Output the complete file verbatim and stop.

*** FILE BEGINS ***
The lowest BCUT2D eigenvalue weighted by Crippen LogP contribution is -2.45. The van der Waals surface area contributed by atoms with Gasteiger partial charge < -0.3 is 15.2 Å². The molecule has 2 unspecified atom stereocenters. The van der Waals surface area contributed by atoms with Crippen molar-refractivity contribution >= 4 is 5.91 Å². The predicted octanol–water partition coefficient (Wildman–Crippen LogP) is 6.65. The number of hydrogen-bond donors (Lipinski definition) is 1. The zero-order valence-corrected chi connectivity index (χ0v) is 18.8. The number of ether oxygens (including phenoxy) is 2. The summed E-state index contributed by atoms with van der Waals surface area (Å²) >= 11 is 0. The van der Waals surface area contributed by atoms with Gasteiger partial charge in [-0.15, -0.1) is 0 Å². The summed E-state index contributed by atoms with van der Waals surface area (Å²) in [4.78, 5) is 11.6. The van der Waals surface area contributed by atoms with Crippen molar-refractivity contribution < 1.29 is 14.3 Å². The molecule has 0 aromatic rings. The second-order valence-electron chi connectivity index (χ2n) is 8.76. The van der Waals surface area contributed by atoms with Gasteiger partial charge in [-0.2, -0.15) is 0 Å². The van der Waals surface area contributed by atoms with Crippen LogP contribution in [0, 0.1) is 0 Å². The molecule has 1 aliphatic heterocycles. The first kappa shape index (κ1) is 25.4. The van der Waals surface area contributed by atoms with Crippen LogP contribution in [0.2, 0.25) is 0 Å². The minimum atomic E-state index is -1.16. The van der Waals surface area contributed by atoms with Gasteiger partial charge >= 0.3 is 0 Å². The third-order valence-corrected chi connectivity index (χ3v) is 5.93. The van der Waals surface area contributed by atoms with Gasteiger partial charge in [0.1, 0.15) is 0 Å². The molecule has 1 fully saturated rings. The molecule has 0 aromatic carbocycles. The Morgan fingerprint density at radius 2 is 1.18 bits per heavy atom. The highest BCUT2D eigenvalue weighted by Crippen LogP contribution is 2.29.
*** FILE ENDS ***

The lowest BCUT2D eigenvalue weighted by Crippen LogP contribution is -2.45. The van der Waals surface area contributed by atoms with Gasteiger partial charge < -0.3 is 15.2 Å². The molecule has 2 unspecified atom stereocenters. The van der Waals surface area contributed by atoms with Crippen molar-refractivity contribution >= 4 is 5.91 Å². The predicted octanol–water partition coefficient (Wildman–Crippen LogP) is 6.65. The number of hydrogen-bond donors (Lipinski definition) is 1. The zero-order valence-corrected chi connectivity index (χ0v) is 18.8. The number of ether oxygens (including phenoxy) is 2. The summed E-state index contributed by atoms with van der Waals surface area (Å²) >= 11 is 0. The van der Waals surface area contributed by atoms with Gasteiger partial charge in [-0.15, -0.1) is 0 Å². The summed E-state index contributed by atoms with van der Waals surface area (Å²) in [4.78, 5) is 11.6. The van der Waals surface area contributed by atoms with Crippen molar-refractivity contribution < 1.29 is 14.3 Å². The molecule has 0 aromatic rings. The second-order valence-electron chi connectivity index (χ2n) is 8.76. The van der Waals surface area contributed by atoms with Gasteiger partial charge in [-0.2, -0.15) is 0 Å². The van der Waals surface area contributed by atoms with Crippen LogP contribution in [0, 0.1) is 0 Å². The molecule has 1 aliphatic heterocycles. The first kappa shape index (κ1) is 25.4. The van der Waals surface area contributed by atoms with Crippen LogP contribution in [0.2, 0.25) is 0 Å². The minimum atomic E-state index is -1.16. The van der Waals surface area contributed by atoms with Gasteiger partial charge >= 0.3 is 0 Å². The third-order valence-corrected chi connectivity index (χ3v) is 5.93. The van der Waals surface area contributed by atoms with Gasteiger partial charge in [0.1, 0.15) is 0 Å². The molecule has 1 fully saturated rings. The molecule has 0 aromatic carbocycles. The Morgan fingerprint density at radius 2 is 1.18 bits per heavy atom. The highest BCUT2D eigenvalue weighted by Crippen LogP contribution is 2.29.